Written By: Mike Acker
Label: Almost Gold – Rating:
Today Indie Rock runs a pretty wide gamut – from bearded dudes with acoustic guitars and simple folk inspired songs, to ten or eleven-piece bands with dense instrumentation and an extreme focus on layers of sound.
Wild Light, with their debut album Adult Nights, fall somewhere in the middle of this Indie Rock spectrum. Personnel-wise, the band, hailing from New Hampshire, is a modest four members. But because two members, Tim Kyle and Seth Pitman, are recognized as multi-instrumentalists, the group is able to produce songs covering an array of musical instruments that could be beyond the realm of a traditional four-piece band.
Adult Nights doesn’t waste anytime getting going. The opening track, “California On My Mind,” jumps right in, with a strong vocal line, an early harmonica break, and an inventive verse structure.
It took a few times through for the song to really grow on me, struggling some with the lyrics like, “Fuck today, fuck San Francisco, fuck California,” but after a half dozen listens, there is little doubt that Adult Nights leads off with one of its stronger tracks. Kyle and Pitman, joined by Jordan Alexander on guitar and vocals and Seth Kasper on drums, change up a little for the second track on Adult Nights without losing any of the complexity of the music. “New Hampshire,” a nod to the home state of the band, showcases the musical aspects of Wild Light that excel. The repetition of both the lyrics and the instrumentals builds on itself, forming a tapestry of sound.
New Hampshire, the song and the state, is a major aspect of Wild Light. Jordan Alexander attended the Phillips Exeter Academy as a New Hampshire youth, and shared a room with Win Butler, the lead singer of the Indie Rock force Arcade Fire. Alexander introduced Butler to Tim Kyle, who was a member of Arcade Fire from 2002-2003, before the release of their critically acclaimed 2004 album Funeral.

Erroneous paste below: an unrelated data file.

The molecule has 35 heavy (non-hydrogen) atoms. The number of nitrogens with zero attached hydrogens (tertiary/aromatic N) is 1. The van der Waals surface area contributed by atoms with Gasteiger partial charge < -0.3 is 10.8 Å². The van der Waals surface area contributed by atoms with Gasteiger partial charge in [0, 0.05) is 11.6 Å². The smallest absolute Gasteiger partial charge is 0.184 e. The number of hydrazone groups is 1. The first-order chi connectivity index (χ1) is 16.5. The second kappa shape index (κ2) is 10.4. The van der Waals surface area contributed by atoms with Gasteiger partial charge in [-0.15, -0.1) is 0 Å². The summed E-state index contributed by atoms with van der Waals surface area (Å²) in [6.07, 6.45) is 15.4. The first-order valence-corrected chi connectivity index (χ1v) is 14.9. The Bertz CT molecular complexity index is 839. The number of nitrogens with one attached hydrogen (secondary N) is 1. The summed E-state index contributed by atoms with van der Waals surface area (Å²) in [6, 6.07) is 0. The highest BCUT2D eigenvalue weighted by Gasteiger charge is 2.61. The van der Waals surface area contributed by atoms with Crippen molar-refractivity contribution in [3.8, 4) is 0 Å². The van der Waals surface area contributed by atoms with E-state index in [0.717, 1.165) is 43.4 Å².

Wild Light channels Arcade Fire, to great effect, on the track “Call Home.” The songs second to last verse, with the lines, “call home, call home, I’m looking for a quarter and a payphone,” remind me some of a few tracks on Arcade Fire’s sophomore effort The Neon Bible.
Adult Nights slows down as the album comes to a close, but once again the change in pace showcases Wild Light’s versatility, and doesn’t take away from the overall aesthetic of the record.
“New Year’s Ever,” the 11th of 13 tracks is probably the albums slowest, and it gives the listener a chance to really hear the song lyrics, that are hidden in some tracks behind the layers of music.
Wild Light opened for the Arcade Fire and LCD Soundsystem in 2007, two gigs with LCD Soundsystem and an entire European tour with Arcade Fire, and provided the opening act for the Killers in the first leg of their 2009 world tour. Adult Nights, with its rich sounds and creative musicality is likely to launch Wild Night from opening act to headliner.
I wouldn’t be shocked to see Wild Light among the big names tour the world and headlining festivals in the near future.
If you like Wild Light then check out: Arcade Fire, The Killers, TV On The Radio